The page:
Body Image / health / Uncategorized

I’m fat. And I think I can’t do anything about it.

I’m a huge pig cow ready to take the world by storm, relentlessly eating everything in my reach until the illusion of being satisfied is fulfilled.

No, that’s not actually true but my enemies sure wish that were true. Unfortunately my psyche tends to agree with that alternate reality at times. We all face some days where we feel like ‘Violet Beauregarde’ in Willy Wonka and the Chocolate Factory when she ate that piece of gum and turned into that HUGE blueberry. I mean girl.

Violet Beauregarde

But I have a question.

What or who exactly is ‘fat’?

By dictionary definition fat as an adjective means :

 1. (of a person or animal) having a large amount of excess flesh: Eg: ‘the driver was a fat wheezing man’

2. (of an animal bred for food) made plump for slaughter.

Eh we don’t need that last definition – I hope. I’m gonna’ stick to the first meaning for now. This may be the dictionary definition but it is all subjective to what people think. People from Germany may label someone as fat while someone from Jamaica may describe that same person as “maaga” or “meager” in English. People develop this mental framework where they put people into labels and no I’m not condemning others. I’ve been guilty of this far too many times than I care to admit.

But do we really need to label someone as fat? Should we mind our own business while our peers drown in excess flesh?

My answer is — it’s complicated. 

Of course it’s unnecessary to go around being a judgmental prick, desecrating the little trickle of confidence some people have left but it is also hypocritical to withhold the truth from your friends. An  overweight person SHOULD be told to get on top of their weight pleasantlyHowever, there are those people fighting to lose weight unsuccessfully. They should be ENCOURAGED to keep trying to lose weight, pleasantly.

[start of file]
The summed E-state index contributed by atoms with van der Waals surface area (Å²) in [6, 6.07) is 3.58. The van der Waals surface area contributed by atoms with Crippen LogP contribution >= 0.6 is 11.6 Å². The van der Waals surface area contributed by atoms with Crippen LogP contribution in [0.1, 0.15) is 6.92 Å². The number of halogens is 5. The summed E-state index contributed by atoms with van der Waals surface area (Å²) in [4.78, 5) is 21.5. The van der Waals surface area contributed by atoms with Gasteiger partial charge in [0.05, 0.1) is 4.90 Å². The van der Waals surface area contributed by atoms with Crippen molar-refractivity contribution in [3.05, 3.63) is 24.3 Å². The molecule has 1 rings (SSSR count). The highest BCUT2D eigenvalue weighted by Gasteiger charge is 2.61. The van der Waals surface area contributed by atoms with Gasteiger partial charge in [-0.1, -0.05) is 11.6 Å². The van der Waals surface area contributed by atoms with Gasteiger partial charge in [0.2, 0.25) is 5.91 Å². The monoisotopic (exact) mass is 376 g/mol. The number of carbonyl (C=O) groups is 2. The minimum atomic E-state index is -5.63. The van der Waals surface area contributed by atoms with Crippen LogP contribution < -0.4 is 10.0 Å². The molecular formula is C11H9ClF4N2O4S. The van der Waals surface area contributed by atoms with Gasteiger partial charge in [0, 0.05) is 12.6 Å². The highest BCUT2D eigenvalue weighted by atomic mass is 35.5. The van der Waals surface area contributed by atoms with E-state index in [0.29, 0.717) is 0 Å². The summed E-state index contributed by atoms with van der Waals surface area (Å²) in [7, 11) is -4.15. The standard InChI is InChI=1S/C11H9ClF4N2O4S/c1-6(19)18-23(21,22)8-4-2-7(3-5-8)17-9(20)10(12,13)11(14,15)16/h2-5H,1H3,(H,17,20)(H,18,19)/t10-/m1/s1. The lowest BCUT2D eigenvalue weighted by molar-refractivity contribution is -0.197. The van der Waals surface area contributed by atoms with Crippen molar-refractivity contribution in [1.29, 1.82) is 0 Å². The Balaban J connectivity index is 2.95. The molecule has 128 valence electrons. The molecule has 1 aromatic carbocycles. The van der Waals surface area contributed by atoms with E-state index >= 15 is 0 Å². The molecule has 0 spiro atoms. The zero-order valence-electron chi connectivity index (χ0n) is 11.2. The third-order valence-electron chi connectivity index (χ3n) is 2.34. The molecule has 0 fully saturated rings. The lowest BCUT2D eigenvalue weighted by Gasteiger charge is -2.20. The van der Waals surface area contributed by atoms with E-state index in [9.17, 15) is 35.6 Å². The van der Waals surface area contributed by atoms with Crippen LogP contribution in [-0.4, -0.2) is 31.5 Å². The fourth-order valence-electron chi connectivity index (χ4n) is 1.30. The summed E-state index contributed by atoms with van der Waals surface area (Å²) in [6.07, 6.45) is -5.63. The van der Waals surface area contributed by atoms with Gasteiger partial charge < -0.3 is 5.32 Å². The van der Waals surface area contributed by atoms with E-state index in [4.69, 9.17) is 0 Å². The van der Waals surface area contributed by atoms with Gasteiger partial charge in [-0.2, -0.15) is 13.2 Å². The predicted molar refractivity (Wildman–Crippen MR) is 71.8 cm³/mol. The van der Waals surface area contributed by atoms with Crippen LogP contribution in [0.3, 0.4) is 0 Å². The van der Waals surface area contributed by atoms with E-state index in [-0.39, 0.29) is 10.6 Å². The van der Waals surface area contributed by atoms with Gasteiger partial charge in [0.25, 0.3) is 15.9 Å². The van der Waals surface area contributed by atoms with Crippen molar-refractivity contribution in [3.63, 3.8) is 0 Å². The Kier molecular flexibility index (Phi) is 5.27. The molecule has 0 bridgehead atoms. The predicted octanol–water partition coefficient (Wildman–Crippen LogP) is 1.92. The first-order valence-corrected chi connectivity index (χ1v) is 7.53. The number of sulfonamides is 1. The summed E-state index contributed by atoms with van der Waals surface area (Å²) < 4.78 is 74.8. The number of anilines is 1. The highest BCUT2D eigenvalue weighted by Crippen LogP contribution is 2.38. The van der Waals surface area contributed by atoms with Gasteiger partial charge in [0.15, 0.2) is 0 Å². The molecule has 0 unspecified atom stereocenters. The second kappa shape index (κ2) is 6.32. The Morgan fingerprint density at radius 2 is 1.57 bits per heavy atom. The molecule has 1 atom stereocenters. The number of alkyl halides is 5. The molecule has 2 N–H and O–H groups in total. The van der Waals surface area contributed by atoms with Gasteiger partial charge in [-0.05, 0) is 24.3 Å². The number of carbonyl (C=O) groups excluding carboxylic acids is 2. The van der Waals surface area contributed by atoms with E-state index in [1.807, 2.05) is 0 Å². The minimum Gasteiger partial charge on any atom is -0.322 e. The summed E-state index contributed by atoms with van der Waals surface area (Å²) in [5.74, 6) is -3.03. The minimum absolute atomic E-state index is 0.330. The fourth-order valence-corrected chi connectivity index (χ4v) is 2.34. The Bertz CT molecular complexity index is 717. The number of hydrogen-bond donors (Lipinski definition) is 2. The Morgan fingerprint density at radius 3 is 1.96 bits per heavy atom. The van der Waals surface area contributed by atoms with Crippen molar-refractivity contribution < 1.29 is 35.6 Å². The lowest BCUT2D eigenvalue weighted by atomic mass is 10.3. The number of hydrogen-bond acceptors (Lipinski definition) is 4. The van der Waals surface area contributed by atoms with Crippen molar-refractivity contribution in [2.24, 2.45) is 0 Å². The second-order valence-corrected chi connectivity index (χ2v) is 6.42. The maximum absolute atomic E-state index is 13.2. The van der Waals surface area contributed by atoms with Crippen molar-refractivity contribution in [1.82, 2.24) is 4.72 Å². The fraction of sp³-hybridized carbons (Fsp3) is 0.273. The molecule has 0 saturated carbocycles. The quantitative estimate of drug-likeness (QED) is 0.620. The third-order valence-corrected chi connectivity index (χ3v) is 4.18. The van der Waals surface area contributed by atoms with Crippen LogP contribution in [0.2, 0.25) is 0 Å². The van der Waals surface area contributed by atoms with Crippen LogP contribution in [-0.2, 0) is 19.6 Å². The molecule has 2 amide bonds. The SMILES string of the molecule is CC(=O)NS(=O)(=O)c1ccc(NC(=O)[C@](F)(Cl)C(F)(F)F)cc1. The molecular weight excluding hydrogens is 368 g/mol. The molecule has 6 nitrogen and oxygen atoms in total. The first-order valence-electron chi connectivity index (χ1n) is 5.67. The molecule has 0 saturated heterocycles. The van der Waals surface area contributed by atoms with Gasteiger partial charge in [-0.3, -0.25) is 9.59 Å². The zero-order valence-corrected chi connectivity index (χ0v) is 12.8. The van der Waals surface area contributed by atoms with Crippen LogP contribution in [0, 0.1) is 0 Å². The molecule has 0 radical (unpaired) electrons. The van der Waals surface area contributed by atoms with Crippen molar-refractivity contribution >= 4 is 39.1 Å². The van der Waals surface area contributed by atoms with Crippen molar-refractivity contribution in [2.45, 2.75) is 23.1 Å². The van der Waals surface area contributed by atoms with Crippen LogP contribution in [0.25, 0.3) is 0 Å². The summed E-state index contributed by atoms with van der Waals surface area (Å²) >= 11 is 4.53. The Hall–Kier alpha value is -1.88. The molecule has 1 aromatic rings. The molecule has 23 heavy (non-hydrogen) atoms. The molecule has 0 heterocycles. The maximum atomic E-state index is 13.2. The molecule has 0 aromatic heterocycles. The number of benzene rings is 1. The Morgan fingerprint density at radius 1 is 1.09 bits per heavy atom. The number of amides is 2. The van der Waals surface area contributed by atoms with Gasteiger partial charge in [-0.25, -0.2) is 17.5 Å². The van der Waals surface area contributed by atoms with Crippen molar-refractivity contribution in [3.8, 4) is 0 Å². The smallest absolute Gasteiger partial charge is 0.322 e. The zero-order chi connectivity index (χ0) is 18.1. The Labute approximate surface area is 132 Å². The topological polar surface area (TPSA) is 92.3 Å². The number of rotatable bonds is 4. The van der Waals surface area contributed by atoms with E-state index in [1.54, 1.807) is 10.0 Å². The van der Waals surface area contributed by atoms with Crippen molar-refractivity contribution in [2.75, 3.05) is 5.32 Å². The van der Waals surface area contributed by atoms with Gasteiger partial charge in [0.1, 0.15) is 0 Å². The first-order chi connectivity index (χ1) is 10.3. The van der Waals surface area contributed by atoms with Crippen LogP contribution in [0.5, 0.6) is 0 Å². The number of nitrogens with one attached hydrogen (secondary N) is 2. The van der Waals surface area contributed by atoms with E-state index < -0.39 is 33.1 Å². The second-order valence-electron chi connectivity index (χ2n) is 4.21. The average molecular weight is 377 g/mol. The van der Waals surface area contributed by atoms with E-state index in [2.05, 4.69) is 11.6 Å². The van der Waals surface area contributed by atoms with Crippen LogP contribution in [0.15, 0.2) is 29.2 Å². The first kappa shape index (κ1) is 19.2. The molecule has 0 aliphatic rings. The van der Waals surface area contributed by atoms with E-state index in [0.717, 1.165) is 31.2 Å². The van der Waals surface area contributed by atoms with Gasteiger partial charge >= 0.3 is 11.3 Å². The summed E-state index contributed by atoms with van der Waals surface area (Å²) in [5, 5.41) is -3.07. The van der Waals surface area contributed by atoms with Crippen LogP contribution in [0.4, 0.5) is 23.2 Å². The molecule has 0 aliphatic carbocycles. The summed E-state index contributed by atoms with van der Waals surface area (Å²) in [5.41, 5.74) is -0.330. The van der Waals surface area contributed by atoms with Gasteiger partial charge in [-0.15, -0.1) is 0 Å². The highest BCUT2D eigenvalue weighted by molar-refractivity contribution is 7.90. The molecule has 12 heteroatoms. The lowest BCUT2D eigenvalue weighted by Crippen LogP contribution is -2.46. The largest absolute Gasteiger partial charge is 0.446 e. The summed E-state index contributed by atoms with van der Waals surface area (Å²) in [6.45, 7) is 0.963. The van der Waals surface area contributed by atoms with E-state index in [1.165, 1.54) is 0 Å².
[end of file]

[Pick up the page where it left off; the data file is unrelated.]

Person:”How can I encourage someone to lose weight pleasantly?”

Me: “Hey beautiful, I’m going to try this new hike trail tomorrow. Care to be my partner?”

A condescending tone and pitiful look doesn’t help by the way peeps.

A friend of mine once shared this big problem he had. He felt highly self-conscious when wearing a T-shirt because ultimately he thought that he needed to make the gym his second home. Personally I thought the guy looked pretty darn fine in a T-shirt. He’s also pretty slender, nowhere near fat. But society’s overly pretentious standards for men had put him in a position where he thought he had to look like what, Shemar Moore? (Bit of a stretch if you’re not working out pal)

Shemar Moore  (Photo by John Sciulli/WireImage for TV Guide Magazine)

Shemar Moore

Males, you do not need to have rock hard abs to be deemed attractive. Not to be cliché but beauty lies within and if you’re putrid on the inside quite frankly being a pretty boy on the outside means nothing.

Ladies same for you, you do not need to have a ‘thigh gap’ or 36-24-36 measurements to be deemed beautiful by everyone.

In the words of Alessia Cara:

” There’s a hope that’s waiting for you in the dark
You should know you’re beautiful just the way you are
And you don’t have to change a thing
The world could change its heart
No scars to your beautiful, we’re stars and we’re beautiful”

BUT be healthy.

Eat your food earthlings, be strong and keep fit in mind, soul and body.


2 thoughts on “I’m fat. And I think I can’t do anything about it.

  1. Great article and I agree with most of what you said…
    I do think that sometimes, for me, being nice about someone’s weight can make them feel worse. I was very thin growing up, healthy but thin, and I was really insecure about this.
    I was teased, not badly (eg. did you eat break fast this morning? You shouldn’t be wearing that *followed by baffled/why are you doing that stares*) and some people also played nice (you look…nice. I’m buying something, want me to buy you something to eat too?) and looking back I actually liked the people who told me like it was because it forced me grow a thicker skin, understand how people really saw me (which is really important), made me make sure I was healthy and ultimately it taught me how to defend myself which is something I would not have learned otherwise.

    So sometimes there are drawbacks to being nice. It is just another word for pity to me.

    But I’m Jamaican, “babying up” isn’t really in our culture so… take everything with a grain of salt I guess.



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